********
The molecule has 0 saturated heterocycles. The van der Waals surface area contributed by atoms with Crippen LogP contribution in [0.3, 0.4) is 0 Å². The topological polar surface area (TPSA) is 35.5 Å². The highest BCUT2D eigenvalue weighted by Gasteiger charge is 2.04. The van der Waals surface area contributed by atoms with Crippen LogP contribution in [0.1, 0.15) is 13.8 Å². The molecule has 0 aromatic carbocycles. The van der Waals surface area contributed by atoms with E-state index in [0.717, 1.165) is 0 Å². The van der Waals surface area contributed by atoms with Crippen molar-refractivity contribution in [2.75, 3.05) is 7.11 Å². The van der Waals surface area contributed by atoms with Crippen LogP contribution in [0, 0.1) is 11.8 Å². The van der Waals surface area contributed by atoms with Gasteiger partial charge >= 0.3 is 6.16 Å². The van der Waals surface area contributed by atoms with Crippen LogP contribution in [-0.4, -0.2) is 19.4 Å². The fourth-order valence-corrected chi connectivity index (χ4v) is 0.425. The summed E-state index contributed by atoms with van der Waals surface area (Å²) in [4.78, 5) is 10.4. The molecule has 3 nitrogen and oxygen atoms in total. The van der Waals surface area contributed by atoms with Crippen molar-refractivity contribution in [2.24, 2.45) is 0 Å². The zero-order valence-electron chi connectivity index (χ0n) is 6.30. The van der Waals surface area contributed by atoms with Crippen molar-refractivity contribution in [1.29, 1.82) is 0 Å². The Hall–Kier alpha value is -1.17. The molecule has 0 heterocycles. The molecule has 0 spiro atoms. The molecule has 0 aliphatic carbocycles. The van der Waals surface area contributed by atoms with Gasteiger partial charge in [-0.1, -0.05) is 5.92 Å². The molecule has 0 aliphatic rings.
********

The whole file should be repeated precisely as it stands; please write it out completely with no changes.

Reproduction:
The molecule has 0 saturated heterocycles. The van der Waals surface area contributed by atoms with Crippen LogP contribution in [0.3, 0.4) is 0 Å². The topological polar surface area (TPSA) is 35.5 Å². The highest BCUT2D eigenvalue weighted by Gasteiger charge is 2.04. The van der Waals surface area contributed by atoms with Crippen LogP contribution in [0.1, 0.15) is 13.8 Å². The molecule has 0 aromatic carbocycles. The van der Waals surface area contributed by atoms with E-state index in [0.717, 1.165) is 0 Å². The van der Waals surface area contributed by atoms with Crippen molar-refractivity contribution in [2.75, 3.05) is 7.11 Å². The van der Waals surface area contributed by atoms with Crippen LogP contribution in [0, 0.1) is 11.8 Å². The van der Waals surface area contributed by atoms with Gasteiger partial charge >= 0.3 is 6.16 Å². The van der Waals surface area contributed by atoms with Crippen LogP contribution in [-0.4, -0.2) is 19.4 Å². The fourth-order valence-corrected chi connectivity index (χ4v) is 0.425. The summed E-state index contributed by atoms with van der Waals surface area (Å²) in [4.78, 5) is 10.4. The molecule has 3 nitrogen and oxygen atoms in total. The van der Waals surface area contributed by atoms with Crippen molar-refractivity contribution in [2.24, 2.45) is 0 Å². The zero-order valence-electron chi connectivity index (χ0n) is 6.30. The van der Waals surface area contributed by atoms with Crippen molar-refractivity contribution in [1.29, 1.82) is 0 Å². The Hall–Kier alpha value is -1.17. The molecule has 0 heterocycles. The molecule has 0 spiro atoms. The molecule has 0 aliphatic carbocycles. The van der Waals surface area contributed by atoms with Gasteiger partial charge in [-0.1, -0.05) is 5.92 Å². The molecule has 0 aliphatic rings.